How well are we really doing on Diversity?
Research led by McKinsey over the last few years gives us a diversity dichotomy. There are two forces at play.
The Business Case for Diversity Increasing Performance
McKinsey finds that those companies leading on gender diversity are 25% more likely to financially outperform companies lagging behind. For ethnic and cultural diversity, the top quartile companies are 36% more likely to be profitable than bottom quartile companies.
Where is the Urgency for change?
Now whether you're on the side that thinks that strong financial performance is just a nice result of team diversity or whether it is the reason to pursue it, both sides should agree the lack of progress in this area doesn't stack up.
Gladly, here in the UK (aside from the US), we are leading the way with gender equality on executive teams. But representation in the UK only grew by 5% between 2014 and 2019. And let's not overlook the fact that there are still only six female CEOs in the FTSE 100 in 2021.
Morally wrong. And totally illogical for good measure too.
Once we start to dig into cultural, ethnic and other forms of diversity, there is even more work to do. We all know there is.
Why are we where we are?
To some degree, this is a natural consequence of the unhappy coupling of two factors. Firstly, the situation companies find themselves in is a psychological manifestation of who human beings really are. Secondly, it is exacerbated by poor societal structures that have been hundreds, maybe thousands, of years in the making.
It is a difficult thing to say to the most open-minded of people that humans are programmed to find differences in our perceptions distasteful. But it is true. It is unnatural for the human psyche to seek out differences and take instant pleasure in them.
Our talent pool - like our social media feeds - can become an echo chamber - sustained by an assumption that those who can climb to the top will have similar traits and behaviours to those already there.
Despite this rather depressing summary of the human condition, we are not destined to surround ourselves with what is comfortable and familiar. Of course not. The vanguard of the human race has been those who seek out change. It is the change-seekers who become the change makers.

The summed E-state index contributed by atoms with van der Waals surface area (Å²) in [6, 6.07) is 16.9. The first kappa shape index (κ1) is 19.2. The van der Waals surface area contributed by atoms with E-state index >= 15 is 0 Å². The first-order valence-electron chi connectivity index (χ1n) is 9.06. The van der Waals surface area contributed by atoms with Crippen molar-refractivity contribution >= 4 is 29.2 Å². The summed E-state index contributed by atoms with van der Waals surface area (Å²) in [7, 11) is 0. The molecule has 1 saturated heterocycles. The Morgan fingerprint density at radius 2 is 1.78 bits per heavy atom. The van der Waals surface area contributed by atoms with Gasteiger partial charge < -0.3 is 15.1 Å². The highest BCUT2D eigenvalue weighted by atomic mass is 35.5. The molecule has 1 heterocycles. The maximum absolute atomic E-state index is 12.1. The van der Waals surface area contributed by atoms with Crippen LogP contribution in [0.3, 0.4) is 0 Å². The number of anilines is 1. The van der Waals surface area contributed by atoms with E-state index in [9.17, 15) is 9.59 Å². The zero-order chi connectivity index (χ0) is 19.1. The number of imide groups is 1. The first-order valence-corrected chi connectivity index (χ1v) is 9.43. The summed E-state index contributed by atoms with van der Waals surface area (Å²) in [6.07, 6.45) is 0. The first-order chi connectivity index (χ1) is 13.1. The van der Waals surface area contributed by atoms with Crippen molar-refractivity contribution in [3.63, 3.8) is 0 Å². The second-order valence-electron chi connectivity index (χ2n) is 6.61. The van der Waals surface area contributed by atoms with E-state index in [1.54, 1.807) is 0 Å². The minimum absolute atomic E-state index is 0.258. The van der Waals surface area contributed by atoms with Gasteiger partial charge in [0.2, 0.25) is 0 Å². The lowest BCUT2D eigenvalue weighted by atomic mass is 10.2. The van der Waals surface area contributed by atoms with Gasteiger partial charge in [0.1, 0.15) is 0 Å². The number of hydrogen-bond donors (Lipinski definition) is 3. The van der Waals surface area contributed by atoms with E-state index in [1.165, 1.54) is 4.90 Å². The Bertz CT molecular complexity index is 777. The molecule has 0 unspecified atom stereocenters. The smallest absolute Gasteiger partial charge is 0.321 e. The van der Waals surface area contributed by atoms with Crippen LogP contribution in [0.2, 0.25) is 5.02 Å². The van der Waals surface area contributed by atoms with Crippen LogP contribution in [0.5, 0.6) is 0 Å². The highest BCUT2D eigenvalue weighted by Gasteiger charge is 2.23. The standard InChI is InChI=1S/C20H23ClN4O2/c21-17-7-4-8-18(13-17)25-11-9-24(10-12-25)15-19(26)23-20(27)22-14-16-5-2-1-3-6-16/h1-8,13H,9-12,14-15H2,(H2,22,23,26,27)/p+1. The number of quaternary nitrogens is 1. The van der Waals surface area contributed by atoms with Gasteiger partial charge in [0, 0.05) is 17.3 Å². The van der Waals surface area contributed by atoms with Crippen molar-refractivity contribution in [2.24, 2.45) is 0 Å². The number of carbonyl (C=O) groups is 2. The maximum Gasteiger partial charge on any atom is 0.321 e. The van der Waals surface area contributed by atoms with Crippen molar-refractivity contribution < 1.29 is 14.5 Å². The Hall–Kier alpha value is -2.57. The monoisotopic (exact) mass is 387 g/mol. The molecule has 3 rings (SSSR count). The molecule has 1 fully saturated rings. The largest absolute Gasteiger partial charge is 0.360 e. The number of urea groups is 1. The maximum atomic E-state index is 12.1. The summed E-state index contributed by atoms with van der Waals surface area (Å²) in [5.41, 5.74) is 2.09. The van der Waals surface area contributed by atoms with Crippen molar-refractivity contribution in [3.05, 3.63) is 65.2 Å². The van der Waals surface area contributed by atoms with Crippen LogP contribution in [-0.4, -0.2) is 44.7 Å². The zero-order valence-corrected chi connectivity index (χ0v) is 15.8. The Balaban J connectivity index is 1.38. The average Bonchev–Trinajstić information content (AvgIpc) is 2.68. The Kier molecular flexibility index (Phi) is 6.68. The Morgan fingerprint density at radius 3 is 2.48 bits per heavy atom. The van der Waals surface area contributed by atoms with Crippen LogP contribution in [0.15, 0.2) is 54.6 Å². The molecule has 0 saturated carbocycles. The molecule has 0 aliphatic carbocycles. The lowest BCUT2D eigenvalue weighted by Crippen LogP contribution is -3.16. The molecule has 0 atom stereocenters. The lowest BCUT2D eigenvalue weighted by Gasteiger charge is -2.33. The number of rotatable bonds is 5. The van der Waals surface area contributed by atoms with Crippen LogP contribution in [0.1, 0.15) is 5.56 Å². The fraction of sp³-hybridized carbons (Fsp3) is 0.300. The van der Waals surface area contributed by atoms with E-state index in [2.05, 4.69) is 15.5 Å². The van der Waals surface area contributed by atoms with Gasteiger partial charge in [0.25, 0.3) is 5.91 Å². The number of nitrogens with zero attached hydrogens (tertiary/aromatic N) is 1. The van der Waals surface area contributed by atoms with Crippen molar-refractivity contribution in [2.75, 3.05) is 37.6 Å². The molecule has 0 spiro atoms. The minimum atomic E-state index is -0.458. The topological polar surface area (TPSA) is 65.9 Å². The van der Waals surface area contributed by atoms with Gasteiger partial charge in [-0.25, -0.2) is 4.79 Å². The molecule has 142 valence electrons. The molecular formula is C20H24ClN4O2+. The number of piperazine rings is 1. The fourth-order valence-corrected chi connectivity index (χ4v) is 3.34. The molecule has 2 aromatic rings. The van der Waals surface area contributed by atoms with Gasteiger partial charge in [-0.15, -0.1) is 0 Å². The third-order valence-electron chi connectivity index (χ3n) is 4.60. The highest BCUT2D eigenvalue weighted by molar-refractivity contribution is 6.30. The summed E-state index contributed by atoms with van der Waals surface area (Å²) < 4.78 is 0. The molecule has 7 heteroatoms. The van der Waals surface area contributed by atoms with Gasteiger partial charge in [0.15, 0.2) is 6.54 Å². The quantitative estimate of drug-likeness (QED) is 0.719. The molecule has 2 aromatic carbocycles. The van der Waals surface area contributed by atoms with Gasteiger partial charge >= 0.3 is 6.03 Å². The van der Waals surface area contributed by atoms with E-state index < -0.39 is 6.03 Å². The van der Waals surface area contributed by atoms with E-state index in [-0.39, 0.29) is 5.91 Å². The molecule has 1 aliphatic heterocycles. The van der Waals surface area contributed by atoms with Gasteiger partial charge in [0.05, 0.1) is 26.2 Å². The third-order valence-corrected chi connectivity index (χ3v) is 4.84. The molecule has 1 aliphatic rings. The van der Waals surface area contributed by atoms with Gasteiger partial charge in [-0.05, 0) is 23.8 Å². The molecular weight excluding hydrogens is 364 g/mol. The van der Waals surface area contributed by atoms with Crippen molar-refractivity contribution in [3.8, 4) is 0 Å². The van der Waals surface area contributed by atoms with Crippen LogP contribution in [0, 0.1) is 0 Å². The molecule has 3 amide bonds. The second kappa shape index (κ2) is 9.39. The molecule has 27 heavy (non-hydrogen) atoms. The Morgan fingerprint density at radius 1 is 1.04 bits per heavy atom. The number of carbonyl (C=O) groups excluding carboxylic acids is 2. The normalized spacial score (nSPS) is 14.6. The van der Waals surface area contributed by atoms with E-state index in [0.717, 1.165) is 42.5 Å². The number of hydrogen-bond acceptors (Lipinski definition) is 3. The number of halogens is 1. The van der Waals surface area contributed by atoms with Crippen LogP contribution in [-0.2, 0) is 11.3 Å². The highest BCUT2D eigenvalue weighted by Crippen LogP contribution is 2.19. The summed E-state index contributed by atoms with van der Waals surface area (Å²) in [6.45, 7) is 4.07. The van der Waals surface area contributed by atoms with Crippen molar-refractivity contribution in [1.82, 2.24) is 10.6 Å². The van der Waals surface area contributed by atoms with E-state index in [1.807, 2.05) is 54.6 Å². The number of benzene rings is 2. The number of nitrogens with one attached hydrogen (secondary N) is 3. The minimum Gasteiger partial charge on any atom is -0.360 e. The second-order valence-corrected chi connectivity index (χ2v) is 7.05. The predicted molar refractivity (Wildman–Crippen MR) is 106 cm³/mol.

For Diversity, Equity and inclusion, there will be change makers in politics and big-tech but it won't be fast enough. The undercurrent of revolution can come from somewhere far closer to home for those of you who have made it this far into my article.
Those in glass houses...
I'm proud of the culture that we're building at AssessFirst, but I recognise that we too have a way to go until we are in the right place. This is an issue that is deep rooted in society. Almost everywhere. No easy fixes.
And we can look at this two ways. We can either wait for society to catch up to where we, as HR leaders, know the world needs to be to support us in nurturing diverse talent. Or, we can take the bull by the horns and - collectively - drive wide reaching change by breaking apart those societal structures in our hiring decisions. Piece by piece, by accelerating diversity, equity and inclusion in our own organisations, we will ignite a revolution from the ground up.
What will you do when you wake up tomorrow?
How do you eat an elephant?...
There are a lot of pieces to this puzzle. And there is no picture on the box to guide you because no one knows what it will really look like when it is finished. But you know that you want to do something more - whether starting from scratch or building on foundations you've already been a part of.
The starting point is to find your baseline. Ask your people how they think your company is doing on DE&I. Collect data, measure this. Understand the scale of the problem. Know how big the elephant is!
Once you know, there are four high level tips that can get you started on a strategy.
If you're a change-seeker, you might like the premium guide the AssessFirst team produced to support businesses of all shapes and sizes with their diversity, equity and inclusion strategy.